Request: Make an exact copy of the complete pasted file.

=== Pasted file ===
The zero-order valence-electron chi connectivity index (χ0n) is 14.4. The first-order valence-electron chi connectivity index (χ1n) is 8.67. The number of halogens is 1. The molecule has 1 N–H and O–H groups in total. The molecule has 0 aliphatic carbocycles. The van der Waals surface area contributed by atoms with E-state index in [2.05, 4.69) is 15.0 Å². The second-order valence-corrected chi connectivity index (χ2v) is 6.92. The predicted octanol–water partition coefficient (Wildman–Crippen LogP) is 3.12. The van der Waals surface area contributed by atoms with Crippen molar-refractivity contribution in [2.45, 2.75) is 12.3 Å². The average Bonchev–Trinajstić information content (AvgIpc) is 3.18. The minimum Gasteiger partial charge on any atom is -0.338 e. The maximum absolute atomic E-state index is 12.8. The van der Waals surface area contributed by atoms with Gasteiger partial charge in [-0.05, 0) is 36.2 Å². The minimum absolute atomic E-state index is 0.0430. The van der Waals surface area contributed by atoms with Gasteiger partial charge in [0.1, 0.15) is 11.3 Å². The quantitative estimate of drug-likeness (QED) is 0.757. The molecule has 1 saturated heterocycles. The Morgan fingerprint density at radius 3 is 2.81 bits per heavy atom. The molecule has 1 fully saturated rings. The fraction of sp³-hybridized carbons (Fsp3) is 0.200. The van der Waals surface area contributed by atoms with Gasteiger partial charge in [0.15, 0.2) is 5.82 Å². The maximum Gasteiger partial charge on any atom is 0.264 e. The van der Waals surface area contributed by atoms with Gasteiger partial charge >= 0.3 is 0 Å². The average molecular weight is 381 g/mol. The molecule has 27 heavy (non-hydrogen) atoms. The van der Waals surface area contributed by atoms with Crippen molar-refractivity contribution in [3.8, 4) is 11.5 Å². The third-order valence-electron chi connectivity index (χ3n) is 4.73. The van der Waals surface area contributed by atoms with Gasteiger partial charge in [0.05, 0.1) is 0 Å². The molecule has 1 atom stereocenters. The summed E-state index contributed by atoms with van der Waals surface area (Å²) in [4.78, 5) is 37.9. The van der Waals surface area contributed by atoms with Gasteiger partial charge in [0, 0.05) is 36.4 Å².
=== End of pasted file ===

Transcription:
The zero-order valence-electron chi connectivity index (χ0n) is 14.4. The first-order valence-electron chi connectivity index (χ1n) is 8.67. The number of halogens is 1. The molecule has 1 N–H and O–H groups in total. The molecule has 0 aliphatic carbocycles. The van der Waals surface area contributed by atoms with E-state index in [2.05, 4.69) is 15.0 Å². The second-order valence-corrected chi connectivity index (χ2v) is 6.92. The predicted octanol–water partition coefficient (Wildman–Crippen LogP) is 3.12. The van der Waals surface area contributed by atoms with Crippen molar-refractivity contribution in [2.45, 2.75) is 12.3 Å². The average Bonchev–Trinajstić information content (AvgIpc) is 3.18. The minimum Gasteiger partial charge on any atom is -0.338 e. The maximum absolute atomic E-state index is 12.8. The van der Waals surface area contributed by atoms with Gasteiger partial charge in [-0.05, 0) is 36.2 Å². The minimum absolute atomic E-state index is 0.0430. The van der Waals surface area contributed by atoms with Gasteiger partial charge in [0.1, 0.15) is 11.3 Å². The quantitative estimate of drug-likeness (QED) is 0.757. The molecule has 1 saturated heterocycles. The Morgan fingerprint density at radius 3 is 2.81 bits per heavy atom. The molecule has 1 fully saturated rings. The fraction of sp³-hybridized carbons (Fsp3) is 0.200. The van der Waals surface area contributed by atoms with Gasteiger partial charge in [0.15, 0.2) is 5.82 Å². The maximum Gasteiger partial charge on any atom is 0.264 e. The van der Waals surface area contributed by atoms with Gasteiger partial charge >= 0.3 is 0 Å². The average molecular weight is 381 g/mol. The molecule has 27 heavy (non-hydrogen) atoms. The van der Waals surface area contributed by atoms with Crippen molar-refractivity contribution in [3.8, 4) is 11.5 Å². The third-order valence-electron chi connectivity index (χ3n) is 4.73. The van der Waals surface area contributed by atoms with Gasteiger partial charge in [0.05, 0.1) is 0 Å². The molecule has 1 atom stereocenters. The summed E-state index contributed by atoms with van der Waals surface area (Å²) in [4.78, 5) is 37.9. The van der Waals surface area contributed by atoms with Gasteiger partial charge in [0, 0.05) is 36.4 Å².